Program Building Blocks : Scope of Work Management Series, Part 2

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Posted by Richard Benyon on Jul 13, 2015 2:35:00 PM

Scope-of-Work-management

 

Scope of Work Building Blocks 

 

A well-controlled Scope of Work program is an integral part of a robust framework for planning and communication between client and agency. 

Although there is a wide variation in client SOW’s, there are some common building blocks that appear in many programs (though the terminology and order may vary).

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  • It generally starts with a discussion around the marketing goals and objectives (Outcomes)
  • It then moves to defining the set of services, including expectations, roles and responsibilities. This includes any specific initiatives or projects that have been identified. (Scope of Service)
  • It describes the concrete deliverables or outputs that are needed to fulfill the outcomes sought (Scope of Work)
  • The agency generally responds with the expected resources that will be needed to meet the entire SOW (Resource Plan)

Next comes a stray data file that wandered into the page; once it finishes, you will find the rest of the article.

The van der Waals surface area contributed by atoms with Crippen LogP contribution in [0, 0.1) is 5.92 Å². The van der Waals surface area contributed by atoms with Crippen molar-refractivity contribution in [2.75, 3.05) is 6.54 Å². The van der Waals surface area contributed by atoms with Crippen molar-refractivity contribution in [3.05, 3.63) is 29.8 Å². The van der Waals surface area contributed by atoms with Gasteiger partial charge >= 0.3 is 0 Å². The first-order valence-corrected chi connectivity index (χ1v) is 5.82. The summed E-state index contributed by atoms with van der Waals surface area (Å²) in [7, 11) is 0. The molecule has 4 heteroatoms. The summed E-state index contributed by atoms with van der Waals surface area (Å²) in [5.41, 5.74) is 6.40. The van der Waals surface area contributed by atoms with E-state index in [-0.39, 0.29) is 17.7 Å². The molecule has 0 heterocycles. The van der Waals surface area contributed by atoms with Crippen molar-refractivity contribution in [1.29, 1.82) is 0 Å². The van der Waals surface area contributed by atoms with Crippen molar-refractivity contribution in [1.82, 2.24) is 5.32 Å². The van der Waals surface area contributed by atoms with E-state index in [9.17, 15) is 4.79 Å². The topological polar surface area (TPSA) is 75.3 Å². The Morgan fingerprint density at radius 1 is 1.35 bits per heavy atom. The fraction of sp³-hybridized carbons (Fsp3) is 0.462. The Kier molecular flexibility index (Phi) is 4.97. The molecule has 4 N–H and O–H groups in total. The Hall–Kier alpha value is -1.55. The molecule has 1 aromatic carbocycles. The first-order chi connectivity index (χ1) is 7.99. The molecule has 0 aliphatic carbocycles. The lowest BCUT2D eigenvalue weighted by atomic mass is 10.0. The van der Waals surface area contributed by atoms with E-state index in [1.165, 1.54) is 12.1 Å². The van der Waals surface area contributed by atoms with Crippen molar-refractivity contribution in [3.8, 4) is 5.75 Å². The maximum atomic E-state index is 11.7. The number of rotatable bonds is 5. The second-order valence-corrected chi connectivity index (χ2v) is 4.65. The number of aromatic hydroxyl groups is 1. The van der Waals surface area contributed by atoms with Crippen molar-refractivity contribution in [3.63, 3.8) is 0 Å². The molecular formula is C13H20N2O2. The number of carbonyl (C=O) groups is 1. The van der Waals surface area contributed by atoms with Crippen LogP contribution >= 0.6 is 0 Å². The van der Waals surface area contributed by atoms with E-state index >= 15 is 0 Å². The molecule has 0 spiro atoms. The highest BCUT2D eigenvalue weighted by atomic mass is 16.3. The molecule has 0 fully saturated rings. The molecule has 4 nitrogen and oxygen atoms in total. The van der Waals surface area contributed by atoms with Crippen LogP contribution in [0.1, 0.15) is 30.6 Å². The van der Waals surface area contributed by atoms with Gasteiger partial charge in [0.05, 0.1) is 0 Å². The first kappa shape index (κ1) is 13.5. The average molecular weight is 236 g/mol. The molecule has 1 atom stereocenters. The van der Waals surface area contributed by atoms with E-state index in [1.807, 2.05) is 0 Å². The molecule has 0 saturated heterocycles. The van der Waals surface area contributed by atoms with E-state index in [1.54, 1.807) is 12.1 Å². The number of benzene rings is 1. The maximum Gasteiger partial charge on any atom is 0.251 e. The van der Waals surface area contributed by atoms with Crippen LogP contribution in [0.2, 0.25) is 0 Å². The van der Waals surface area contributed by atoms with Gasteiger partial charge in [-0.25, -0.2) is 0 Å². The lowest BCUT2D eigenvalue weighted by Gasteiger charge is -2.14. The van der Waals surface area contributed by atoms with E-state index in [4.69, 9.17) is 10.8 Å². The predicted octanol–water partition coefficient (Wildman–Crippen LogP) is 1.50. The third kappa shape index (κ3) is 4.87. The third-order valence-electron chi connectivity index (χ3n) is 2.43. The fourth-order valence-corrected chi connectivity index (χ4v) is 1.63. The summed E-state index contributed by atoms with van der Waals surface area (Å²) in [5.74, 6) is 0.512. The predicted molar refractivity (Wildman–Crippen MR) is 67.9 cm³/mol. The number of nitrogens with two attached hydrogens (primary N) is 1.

• In conjunction with a Master Service agreement, it specifies a framework for how compensation will take place (e.g. labor, deliverables, commission) and allows the agency to respond with the actual fees (Fee Summary)

Some learnings from other service-based SOW processes (e.g. IT and construction) are to review carefully the assumptions that have been made as well, as the constraints under which the agency will need to work. In terms of constraints this is especially true of budget, and we are all aware of the waste of time that can occur when an SOW is drafted which clearly will not have budget to support it.

One key piece of advice that the Association of National Advertisers recommends in their briefing paper “The Devil is in the Details” is to ensure that it is explicitly noted in the Scope of Service who has responsibility for each element; agency, client or 3rd party. This is increasingly important as multiple agency types collaborate on campaigns, considering the diverse media landscape which we all work in.

Service expectations and timing should also be clearly identified. The priority, projected timelines and expected response levels all affect the agency’s resource load and should be factored into the SOW.

 

Download our Scope of Work Whitepaper